The Bull's Head in Chesterfield delivers heaven on a plate

The term gastropub can often leave a bad taste in the mouth.

Tuesday, 18th February 2020, 7:05 pm
Scottish venison two ways at the Bull's Head, Holymoorside
Scottish venison two ways at the Bull's Head, Holymoorside

Too often it has been used by unscrupulous landlords as an excuse to scatter a few micro-herbs on their freezer-section fishcakes and double the price for unsuspecting punters.

At the Bull's Head, in Holymoorside, Chesterfield, you'll find the real deal: an inn that offers pub classics, alongside other dishes that are elevated to true fine-dining standards.

To showcase this exceptional food, owner and chef Mark Aisthorpe has launched a stunning new tasting menu.It began with canapés of 'scallop scampi’ and tartar sauce, as well as duck liver parfait, homemade brioche, beetroot and orange chutney, with blood orange gel.

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Creme brulee at the Bull's Head, Holymoorside, Chesterfield

Both packed an incredible level of flavours into a single mouthful and set the bar exceptionally high for the seven other courses to follow.

The joy of a tasting menu is that it lets you try things you might never normally risk ordering a la carte.

The amuse course was a case in point. Carrot and swede risotto with blue cheese bonbon doesn't sound appetising - but it was simply delicious, perfectly cooked and well balanced.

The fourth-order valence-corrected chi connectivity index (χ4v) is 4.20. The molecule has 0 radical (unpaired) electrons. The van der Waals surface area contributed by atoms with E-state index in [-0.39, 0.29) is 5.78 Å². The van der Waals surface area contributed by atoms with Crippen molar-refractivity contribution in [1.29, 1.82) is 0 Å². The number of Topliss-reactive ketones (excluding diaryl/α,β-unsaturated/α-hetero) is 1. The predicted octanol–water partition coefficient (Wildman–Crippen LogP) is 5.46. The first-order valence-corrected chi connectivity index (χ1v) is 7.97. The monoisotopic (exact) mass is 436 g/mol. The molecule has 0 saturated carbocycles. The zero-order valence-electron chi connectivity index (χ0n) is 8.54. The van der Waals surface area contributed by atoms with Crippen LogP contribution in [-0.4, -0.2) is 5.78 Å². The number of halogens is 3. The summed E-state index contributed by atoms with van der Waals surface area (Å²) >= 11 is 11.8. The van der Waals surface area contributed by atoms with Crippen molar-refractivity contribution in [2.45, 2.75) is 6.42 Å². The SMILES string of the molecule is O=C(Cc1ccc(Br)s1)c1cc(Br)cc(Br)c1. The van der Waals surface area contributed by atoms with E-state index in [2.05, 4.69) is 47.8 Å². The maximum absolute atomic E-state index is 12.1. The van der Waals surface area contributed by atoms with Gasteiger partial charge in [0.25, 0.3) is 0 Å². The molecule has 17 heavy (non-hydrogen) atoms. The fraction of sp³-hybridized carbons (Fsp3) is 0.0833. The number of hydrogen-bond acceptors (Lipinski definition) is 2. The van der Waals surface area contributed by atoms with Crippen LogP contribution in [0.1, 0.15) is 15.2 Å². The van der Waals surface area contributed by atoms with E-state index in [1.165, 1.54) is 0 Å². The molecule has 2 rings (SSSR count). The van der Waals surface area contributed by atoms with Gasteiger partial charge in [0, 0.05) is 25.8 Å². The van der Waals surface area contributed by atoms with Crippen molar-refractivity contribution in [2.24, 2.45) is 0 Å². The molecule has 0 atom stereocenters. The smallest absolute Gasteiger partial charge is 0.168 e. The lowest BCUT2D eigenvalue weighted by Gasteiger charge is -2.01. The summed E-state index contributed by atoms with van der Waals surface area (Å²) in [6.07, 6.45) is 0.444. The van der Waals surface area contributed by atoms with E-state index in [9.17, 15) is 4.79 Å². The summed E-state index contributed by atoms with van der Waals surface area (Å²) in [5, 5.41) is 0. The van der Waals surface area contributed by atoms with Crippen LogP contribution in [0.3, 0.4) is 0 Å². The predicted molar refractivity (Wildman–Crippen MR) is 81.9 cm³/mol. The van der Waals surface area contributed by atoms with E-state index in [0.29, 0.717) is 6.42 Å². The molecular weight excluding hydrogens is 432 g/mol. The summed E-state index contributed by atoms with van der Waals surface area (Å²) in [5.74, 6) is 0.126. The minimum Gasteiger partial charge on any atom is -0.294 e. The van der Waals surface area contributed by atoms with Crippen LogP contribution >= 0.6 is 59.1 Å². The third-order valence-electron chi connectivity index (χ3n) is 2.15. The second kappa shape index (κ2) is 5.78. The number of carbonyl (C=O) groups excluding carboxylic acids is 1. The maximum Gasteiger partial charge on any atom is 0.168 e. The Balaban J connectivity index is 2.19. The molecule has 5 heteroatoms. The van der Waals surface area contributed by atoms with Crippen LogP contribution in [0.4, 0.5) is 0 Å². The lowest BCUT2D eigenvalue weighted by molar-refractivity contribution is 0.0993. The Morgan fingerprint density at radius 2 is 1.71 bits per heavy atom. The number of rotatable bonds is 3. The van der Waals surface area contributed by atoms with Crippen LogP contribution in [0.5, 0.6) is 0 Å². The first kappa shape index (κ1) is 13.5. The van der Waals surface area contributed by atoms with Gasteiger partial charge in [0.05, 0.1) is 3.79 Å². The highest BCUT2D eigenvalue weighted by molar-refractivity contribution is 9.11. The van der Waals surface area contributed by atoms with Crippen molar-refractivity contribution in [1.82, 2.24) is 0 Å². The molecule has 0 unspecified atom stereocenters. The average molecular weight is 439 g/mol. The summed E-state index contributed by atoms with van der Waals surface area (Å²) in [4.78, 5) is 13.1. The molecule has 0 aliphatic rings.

Next was the king scallops “Thermidor”, with cured egg yolk and parmesan crisp.

Loch Duart salmon fillet, mussels and saffron potato.

But the centrepiece of the evening was the Scottish venison two ways, with dry-aged cannon of venison, 36-hour braised venison neck, pickled carrot, charred onion petals, fondant potato, cavalo nero, red wine jus. The neck was smoky, unctuous and melted in the mouth.

The soft and salty ​​Loch Duart salmon fillet with mussels and saffron potato was followed by a palate-cleansing raspberry sorbet which was simple, stunning and almost criminally reduced to a solitary spoonful.

But then we had to leave room for the vanilla crème brulee, with forced Yorkshire rhubarb three ways and ginger nitro sponge, before the meal was rounded off with petit fours, including hand-made and hand-painted chocolates that were a work of art and artistry – courtesy of Mark and head pastry chef, Jonathan Wells.

What was even more astonishing than the quality of food on offer from the kitchen of a Derbyshire village pub, was the bill. All eight courses came to a fixed price of just £35.

You’ll struggle to find better-value food of such high quality anywhere else in the county.